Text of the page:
jstarkey at ajstarkey.com
Mon Aug 14 12:21:29 MDT 2000
Wayde thanks for this info.
You were right. I was looking at the Kernel as /lib, /bin, /src,
/proc, /boot, /sbin, /temp and /var. Probably a left over assumption from
the Windows and MacOS install features. Maybe the term is System instead
of Kernel. I assume at this point Mac and Windows also have a Kernel (for
Thinking that each of these would be modified for whatever I compile into
the kernel (and erased using make clean). So my grand plan was to rename
all of these, well except for /var and /tmp and start over, again,
thinking that I could boot via floppy, copy the kernel and sort through
the renamed files putting what I needed back in once I saw what the kernel
put in these dirs (when it created replacements.) I'm kinda glad it didn't
work out that way because the info you've given me makes me think the
kernel wouldn't rebuild the dirs I mentioned. And if it did I think it'd
take forever to figure out what everything was for and make the box
Wow, long sentences.
So regarding the security aspect of modules. It is safe to leave them in
if the kernel doesn't support modules? What I'm trying to do is get down
to an "only what I need" state, without losing the existing functionality.
That way if something is in there I added it myself. Red Hat is great for
beginning the Linux trek, in my opinion, but if really want to know
what this box will do I need to know what's in here. And I'm not the type
that can read a book and know what everything does, no adrenaline
On Mon, 14 Aug 2000, Wayde Allen wrote:
> On Mon, 14 Aug 2000, John Starkey wrote:
> > > What kinds of things are you
> > > moving around and why are you moving the /lib files? Nothing should need
> > > to move to compile or recompile.
> > See above. When I re-compiled I disabled modules support. Then I noticed
> > in /lib/modules that everything was still there.
> Yes, just because you compile a kernel not to use the module library
> doesn't mean that the module library should go away.
> > So "what the hell" I decided to try renaming everything else I thought the
> > kernel would replace, knowing that it'd boot from the floppy or CD no
> > matter what.
> It sounds to me like you don't quite understand what a kernel actually is.
> The kernel is really just one single file. If you go to your root
> directory you should see something like vmlinuz, or in your case perhaps
> bzlinux, ... whatever. That is your kernel, it is just one executable
> file that the boot loader starts at boot time. When you compile a new
> kernel you make a new one of these and copy that to your root directory.
> To make the new kernel boot, you have to tell the boot loader (usually
> LILO) where, and what it's name is.
> All of thee other stuff you are tinkering with is the source code and the
> compiler library files. The kernel will either use something from the
> libraries (modules) if you tell it to or not. Moving your /lib stuff
> around just trashes your compiler, and any programs that make use of
> shared libraries.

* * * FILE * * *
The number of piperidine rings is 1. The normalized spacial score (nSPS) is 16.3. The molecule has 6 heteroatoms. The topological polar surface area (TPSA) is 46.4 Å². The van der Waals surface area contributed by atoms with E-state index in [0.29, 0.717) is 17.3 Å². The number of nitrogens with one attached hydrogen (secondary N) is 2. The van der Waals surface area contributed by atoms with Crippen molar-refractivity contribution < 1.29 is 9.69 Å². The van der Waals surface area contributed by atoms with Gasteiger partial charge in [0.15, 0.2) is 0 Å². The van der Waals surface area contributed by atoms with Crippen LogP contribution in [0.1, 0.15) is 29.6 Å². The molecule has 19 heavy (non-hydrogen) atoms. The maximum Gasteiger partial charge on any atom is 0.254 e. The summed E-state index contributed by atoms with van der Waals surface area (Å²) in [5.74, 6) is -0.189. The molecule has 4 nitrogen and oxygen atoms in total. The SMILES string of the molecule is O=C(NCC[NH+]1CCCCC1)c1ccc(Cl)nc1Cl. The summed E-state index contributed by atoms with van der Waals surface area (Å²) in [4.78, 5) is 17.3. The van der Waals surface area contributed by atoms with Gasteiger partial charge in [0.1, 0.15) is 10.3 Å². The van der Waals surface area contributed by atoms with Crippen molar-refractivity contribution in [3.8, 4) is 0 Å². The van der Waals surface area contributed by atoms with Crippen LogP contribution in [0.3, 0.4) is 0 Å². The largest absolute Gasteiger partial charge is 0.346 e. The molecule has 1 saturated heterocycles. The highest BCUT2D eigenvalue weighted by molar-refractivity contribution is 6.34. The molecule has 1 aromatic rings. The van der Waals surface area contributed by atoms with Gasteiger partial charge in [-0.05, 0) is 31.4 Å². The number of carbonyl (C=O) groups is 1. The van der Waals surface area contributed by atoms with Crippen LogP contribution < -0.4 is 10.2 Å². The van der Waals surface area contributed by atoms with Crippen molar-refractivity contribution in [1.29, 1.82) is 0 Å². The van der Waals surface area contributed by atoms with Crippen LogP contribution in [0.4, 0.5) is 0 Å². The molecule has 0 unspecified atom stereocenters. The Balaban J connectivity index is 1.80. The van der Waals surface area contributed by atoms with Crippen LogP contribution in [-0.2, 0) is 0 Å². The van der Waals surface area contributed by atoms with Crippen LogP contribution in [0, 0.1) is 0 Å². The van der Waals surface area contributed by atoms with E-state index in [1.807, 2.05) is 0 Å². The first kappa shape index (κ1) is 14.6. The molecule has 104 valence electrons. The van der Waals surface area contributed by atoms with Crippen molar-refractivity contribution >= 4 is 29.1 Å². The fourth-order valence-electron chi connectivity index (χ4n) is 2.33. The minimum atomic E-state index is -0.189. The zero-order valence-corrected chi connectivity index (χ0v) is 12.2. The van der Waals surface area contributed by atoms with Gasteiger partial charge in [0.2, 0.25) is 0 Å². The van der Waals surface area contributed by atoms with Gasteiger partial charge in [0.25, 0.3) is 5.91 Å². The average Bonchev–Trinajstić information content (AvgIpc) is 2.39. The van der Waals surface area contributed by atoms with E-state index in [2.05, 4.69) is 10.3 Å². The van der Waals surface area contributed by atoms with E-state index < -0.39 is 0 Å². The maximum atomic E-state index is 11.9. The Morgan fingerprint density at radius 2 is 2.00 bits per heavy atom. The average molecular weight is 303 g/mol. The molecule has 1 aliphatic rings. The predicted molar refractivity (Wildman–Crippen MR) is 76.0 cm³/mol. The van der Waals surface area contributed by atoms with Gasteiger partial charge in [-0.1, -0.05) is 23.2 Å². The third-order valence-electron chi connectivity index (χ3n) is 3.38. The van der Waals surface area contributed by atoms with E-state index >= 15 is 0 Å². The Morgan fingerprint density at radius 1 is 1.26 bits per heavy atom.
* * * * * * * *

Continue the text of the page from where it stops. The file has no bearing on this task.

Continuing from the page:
> > The floppy image was gave me the same kernel panic.
> It probably either tried using a library you renamed, or mounting
> something that you've moved.
> > So I
> > tried CD. And I think I forgot to take the floppy out, because the CD
> > didn't boot.
> Sure that will do it.
> > So that's where I started to get scared. Later the CD did boot. And my
> > panic stricken research really learned me a lot :}
> Yeah, you learn a lot doing things like this. The CD will boot since it
> doesn't reference anything on your hard drive.
> > > Keep in mind that you
> > > can have as many kernels in your root directory as disk space and desire
> > > allows. You put entries in your Lilo.conf file to point to each kernel
> > > file. That way you can start whichever one you want.
> > This is the route I'll take in the future. I didn't totally understand the
> > HOWTO regarding this technique and heard that it can be done without this.
> > So for newbie sake I did without.
> OK, although that just means you need a different boot loader if you
> aren't using LILO. The game is the same.
> For LILO if you should have a file /etc/lilo.conf that looks something
> image=/vmlinuz <--------- This is default kernel since it appears first
> other = /dev/sda1 <------- This is my dual boot Windows NT (never used it)
> label = WinNT
> table = /dev/sda
> So if you compile a new kernel and want it to be bootable you'd modify
> this file so it reads something like:
> image=/bzlinuz <---- give the name of the new kernel
> label=New_Linux <---- give it a title in the boot menu
> image=/vmlinuz <---- leave the old kernel intact in case you need it
> other = /dev/sda1
> label = WinNT
> table = /dev/sda
> Next all you do is type the command lilo to run the lilo program. The
> next time you reboot your machine the new kernel will be the default, or
> you can choose the old kernel (or other OS) by hitting the tab key to get
> the menu and selecting the appropriate entry.
> - Wayde
> (wallen at boulder.nist.gov)
> Web Page: http://lug.boulder.co.us
> Mailing List: http://lists.lug.boulder.co.us/mailman/listinfo/lug
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